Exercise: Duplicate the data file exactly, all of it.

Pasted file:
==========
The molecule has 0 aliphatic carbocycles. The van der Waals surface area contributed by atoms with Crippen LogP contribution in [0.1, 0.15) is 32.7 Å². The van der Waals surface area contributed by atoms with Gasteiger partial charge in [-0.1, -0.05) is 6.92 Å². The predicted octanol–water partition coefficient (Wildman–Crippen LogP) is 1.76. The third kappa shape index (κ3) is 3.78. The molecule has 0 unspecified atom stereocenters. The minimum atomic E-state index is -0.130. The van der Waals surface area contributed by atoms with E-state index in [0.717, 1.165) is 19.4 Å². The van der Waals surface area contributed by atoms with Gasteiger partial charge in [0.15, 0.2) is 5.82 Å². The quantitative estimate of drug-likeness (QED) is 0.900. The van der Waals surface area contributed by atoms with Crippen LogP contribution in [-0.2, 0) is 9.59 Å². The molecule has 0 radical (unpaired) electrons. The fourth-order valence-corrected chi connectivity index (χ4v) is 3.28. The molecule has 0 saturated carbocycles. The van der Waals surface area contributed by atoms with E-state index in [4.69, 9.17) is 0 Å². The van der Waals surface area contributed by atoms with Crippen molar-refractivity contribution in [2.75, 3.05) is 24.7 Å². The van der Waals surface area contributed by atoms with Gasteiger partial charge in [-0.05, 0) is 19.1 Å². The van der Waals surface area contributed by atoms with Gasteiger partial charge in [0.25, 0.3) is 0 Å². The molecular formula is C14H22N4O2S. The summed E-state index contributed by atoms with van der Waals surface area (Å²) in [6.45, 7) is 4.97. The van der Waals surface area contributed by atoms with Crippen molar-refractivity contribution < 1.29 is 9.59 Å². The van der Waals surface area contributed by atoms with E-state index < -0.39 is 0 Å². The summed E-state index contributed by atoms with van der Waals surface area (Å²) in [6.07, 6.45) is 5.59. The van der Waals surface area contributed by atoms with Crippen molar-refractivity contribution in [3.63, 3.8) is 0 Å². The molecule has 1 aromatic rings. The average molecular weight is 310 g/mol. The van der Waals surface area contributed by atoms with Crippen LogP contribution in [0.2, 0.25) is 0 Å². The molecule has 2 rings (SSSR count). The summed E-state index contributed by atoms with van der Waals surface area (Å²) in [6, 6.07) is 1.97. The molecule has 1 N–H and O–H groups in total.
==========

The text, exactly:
The molecule has 0 aliphatic carbocycles. The van der Waals surface area contributed by atoms with Crippen LogP contribution in [0.1, 0.15) is 32.7 Å². The van der Waals surface area contributed by atoms with Gasteiger partial charge in [-0.1, -0.05) is 6.92 Å². The predicted octanol–water partition coefficient (Wildman–Crippen LogP) is 1.76. The third kappa shape index (κ3) is 3.78. The molecule has 0 unspecified atom stereocenters. The minimum atomic E-state index is -0.130. The van der Waals surface area contributed by atoms with E-state index in [0.717, 1.165) is 19.4 Å². The van der Waals surface area contributed by atoms with Gasteiger partial charge in [0.15, 0.2) is 5.82 Å². The quantitative estimate of drug-likeness (QED) is 0.900. The van der Waals surface area contributed by atoms with Crippen LogP contribution in [-0.2, 0) is 9.59 Å². The molecule has 0 radical (unpaired) electrons. The fourth-order valence-corrected chi connectivity index (χ4v) is 3.28. The molecule has 0 saturated carbocycles. The van der Waals surface area contributed by atoms with E-state index in [4.69, 9.17) is 0 Å². The van der Waals surface area contributed by atoms with Crippen molar-refractivity contribution in [2.75, 3.05) is 24.7 Å². The van der Waals surface area contributed by atoms with Gasteiger partial charge in [-0.05, 0) is 19.1 Å². The van der Waals surface area contributed by atoms with Gasteiger partial charge in [0.25, 0.3) is 0 Å². The molecular formula is C14H22N4O2S. The summed E-state index contributed by atoms with van der Waals surface area (Å²) in [6.45, 7) is 4.97. The van der Waals surface area contributed by atoms with Crippen molar-refractivity contribution < 1.29 is 9.59 Å². The van der Waals surface area contributed by atoms with E-state index < -0.39 is 0 Å². The summed E-state index contributed by atoms with van der Waals surface area (Å²) in [6.07, 6.45) is 5.59. The van der Waals surface area contributed by atoms with Crippen molar-refractivity contribution in [3.63, 3.8) is 0 Å². The molecule has 1 aromatic rings. The average molecular weight is 310 g/mol. The van der Waals surface area contributed by atoms with Crippen LogP contribution in [0.2, 0.25) is 0 Å². The molecule has 2 rings (SSSR count). The summed E-state index contributed by atoms with van der Waals surface area (Å²) in [6, 6.07) is 1.97. The molecule has 1 N–H and O–H groups in total.